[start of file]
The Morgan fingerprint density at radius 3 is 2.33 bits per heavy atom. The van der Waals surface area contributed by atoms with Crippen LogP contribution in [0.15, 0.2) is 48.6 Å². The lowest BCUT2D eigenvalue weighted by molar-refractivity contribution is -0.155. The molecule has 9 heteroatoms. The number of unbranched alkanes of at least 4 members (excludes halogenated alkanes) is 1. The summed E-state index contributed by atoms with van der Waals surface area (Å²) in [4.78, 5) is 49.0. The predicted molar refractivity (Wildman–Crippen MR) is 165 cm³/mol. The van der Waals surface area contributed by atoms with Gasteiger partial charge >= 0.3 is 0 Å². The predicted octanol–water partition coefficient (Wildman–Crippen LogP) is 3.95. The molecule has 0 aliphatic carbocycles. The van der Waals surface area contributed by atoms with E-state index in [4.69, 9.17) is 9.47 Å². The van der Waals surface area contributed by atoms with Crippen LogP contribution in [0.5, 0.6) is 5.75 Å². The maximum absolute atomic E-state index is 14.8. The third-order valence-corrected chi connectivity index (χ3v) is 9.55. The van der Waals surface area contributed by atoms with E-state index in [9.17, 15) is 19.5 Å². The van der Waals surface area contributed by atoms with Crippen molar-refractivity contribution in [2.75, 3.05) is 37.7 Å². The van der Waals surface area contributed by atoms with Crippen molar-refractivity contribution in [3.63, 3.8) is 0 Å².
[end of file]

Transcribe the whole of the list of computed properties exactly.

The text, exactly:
The Morgan fingerprint density at radius 3 is 2.33 bits per heavy atom. The van der Waals surface area contributed by atoms with Crippen LogP contribution in [0.15, 0.2) is 48.6 Å². The lowest BCUT2D eigenvalue weighted by molar-refractivity contribution is -0.155. The molecule has 9 heteroatoms. The number of unbranched alkanes of at least 4 members (excludes halogenated alkanes) is 1. The summed E-state index contributed by atoms with van der Waals surface area (Å²) in [4.78, 5) is 49.0. The predicted molar refractivity (Wildman–Crippen MR) is 165 cm³/mol. The van der Waals surface area contributed by atoms with Gasteiger partial charge >= 0.3 is 0 Å². The predicted octanol–water partition coefficient (Wildman–Crippen LogP) is 3.95. The molecule has 0 aliphatic carbocycles. The van der Waals surface area contributed by atoms with E-state index in [4.69, 9.17) is 9.47 Å². The van der Waals surface area contributed by atoms with Crippen LogP contribution in [0.5, 0.6) is 5.75 Å². The maximum absolute atomic E-state index is 14.8. The third-order valence-corrected chi connectivity index (χ3v) is 9.55. The van der Waals surface area contributed by atoms with E-state index in [9.17, 15) is 19.5 Å². The van der Waals surface area contributed by atoms with Crippen molar-refractivity contribution in [2.75, 3.05) is 37.7 Å². The van der Waals surface area contributed by atoms with Crippen molar-refractivity contribution in [3.63, 3.8) is 0 Å².